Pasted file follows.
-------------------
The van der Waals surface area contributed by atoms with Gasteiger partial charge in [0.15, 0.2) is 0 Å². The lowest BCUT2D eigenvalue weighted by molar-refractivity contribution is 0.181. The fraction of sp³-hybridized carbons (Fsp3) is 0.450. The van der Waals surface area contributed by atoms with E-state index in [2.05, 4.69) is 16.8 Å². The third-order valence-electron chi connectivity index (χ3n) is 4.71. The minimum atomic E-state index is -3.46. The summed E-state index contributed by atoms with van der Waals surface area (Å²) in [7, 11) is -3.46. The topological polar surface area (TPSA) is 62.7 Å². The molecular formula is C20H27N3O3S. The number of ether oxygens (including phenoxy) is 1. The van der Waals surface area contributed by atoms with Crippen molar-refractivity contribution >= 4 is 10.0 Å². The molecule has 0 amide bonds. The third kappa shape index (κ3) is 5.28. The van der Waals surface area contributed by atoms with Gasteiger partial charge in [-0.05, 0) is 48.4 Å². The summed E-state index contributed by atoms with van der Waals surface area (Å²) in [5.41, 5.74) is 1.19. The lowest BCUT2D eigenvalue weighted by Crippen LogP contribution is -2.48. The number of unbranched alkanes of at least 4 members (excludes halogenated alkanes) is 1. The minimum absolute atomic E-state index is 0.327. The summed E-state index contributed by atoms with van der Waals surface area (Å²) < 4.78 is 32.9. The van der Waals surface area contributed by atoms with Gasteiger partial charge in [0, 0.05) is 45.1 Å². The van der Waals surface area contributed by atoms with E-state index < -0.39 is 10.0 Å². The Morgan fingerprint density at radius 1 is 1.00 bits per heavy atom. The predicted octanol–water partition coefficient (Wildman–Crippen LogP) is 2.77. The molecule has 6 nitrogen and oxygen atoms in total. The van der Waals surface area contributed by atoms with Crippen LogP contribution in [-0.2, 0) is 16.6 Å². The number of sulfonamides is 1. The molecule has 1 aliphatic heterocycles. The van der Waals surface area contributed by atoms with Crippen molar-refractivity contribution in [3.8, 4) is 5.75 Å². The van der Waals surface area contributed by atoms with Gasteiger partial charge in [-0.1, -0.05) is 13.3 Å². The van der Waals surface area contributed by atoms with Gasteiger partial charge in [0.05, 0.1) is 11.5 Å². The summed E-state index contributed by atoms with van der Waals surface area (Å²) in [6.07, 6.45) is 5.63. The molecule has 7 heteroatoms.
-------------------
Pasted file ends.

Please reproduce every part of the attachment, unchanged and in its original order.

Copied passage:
The van der Waals surface area contributed by atoms with Gasteiger partial charge in [0.15, 0.2) is 0 Å². The lowest BCUT2D eigenvalue weighted by molar-refractivity contribution is 0.181. The fraction of sp³-hybridized carbons (Fsp3) is 0.450. The van der Waals surface area contributed by atoms with E-state index in [2.05, 4.69) is 16.8 Å². The third-order valence-electron chi connectivity index (χ3n) is 4.71. The minimum atomic E-state index is -3.46. The summed E-state index contributed by atoms with van der Waals surface area (Å²) in [7, 11) is -3.46. The topological polar surface area (TPSA) is 62.7 Å². The molecular formula is C20H27N3O3S. The number of ether oxygens (including phenoxy) is 1. The van der Waals surface area contributed by atoms with Crippen molar-refractivity contribution >= 4 is 10.0 Å². The molecule has 0 amide bonds. The third kappa shape index (κ3) is 5.28. The van der Waals surface area contributed by atoms with Gasteiger partial charge in [-0.05, 0) is 48.4 Å². The summed E-state index contributed by atoms with van der Waals surface area (Å²) in [5.41, 5.74) is 1.19. The lowest BCUT2D eigenvalue weighted by Crippen LogP contribution is -2.48. The number of unbranched alkanes of at least 4 members (excludes halogenated alkanes) is 1. The minimum absolute atomic E-state index is 0.327. The summed E-state index contributed by atoms with van der Waals surface area (Å²) < 4.78 is 32.9. The van der Waals surface area contributed by atoms with Gasteiger partial charge in [0, 0.05) is 45.1 Å². The van der Waals surface area contributed by atoms with E-state index < -0.39 is 10.0 Å². The Morgan fingerprint density at radius 1 is 1.00 bits per heavy atom. The predicted octanol–water partition coefficient (Wildman–Crippen LogP) is 2.77. The molecule has 6 nitrogen and oxygen atoms in total. The van der Waals surface area contributed by atoms with Crippen LogP contribution in [-0.2, 0) is 16.6 Å². The number of sulfonamides is 1. The molecule has 1 aliphatic heterocycles. The van der Waals surface area contributed by atoms with Crippen molar-refractivity contribution in [3.8, 4) is 5.75 Å². The van der Waals surface area contributed by atoms with Gasteiger partial charge in [-0.1, -0.05) is 13.3 Å². The van der Waals surface area contributed by atoms with Gasteiger partial charge in [0.05, 0.1) is 11.5 Å². The summed E-state index contributed by atoms with van der Waals surface area (Å²) in [6.07, 6.45) is 5.63. The molecule has 7 heteroatoms.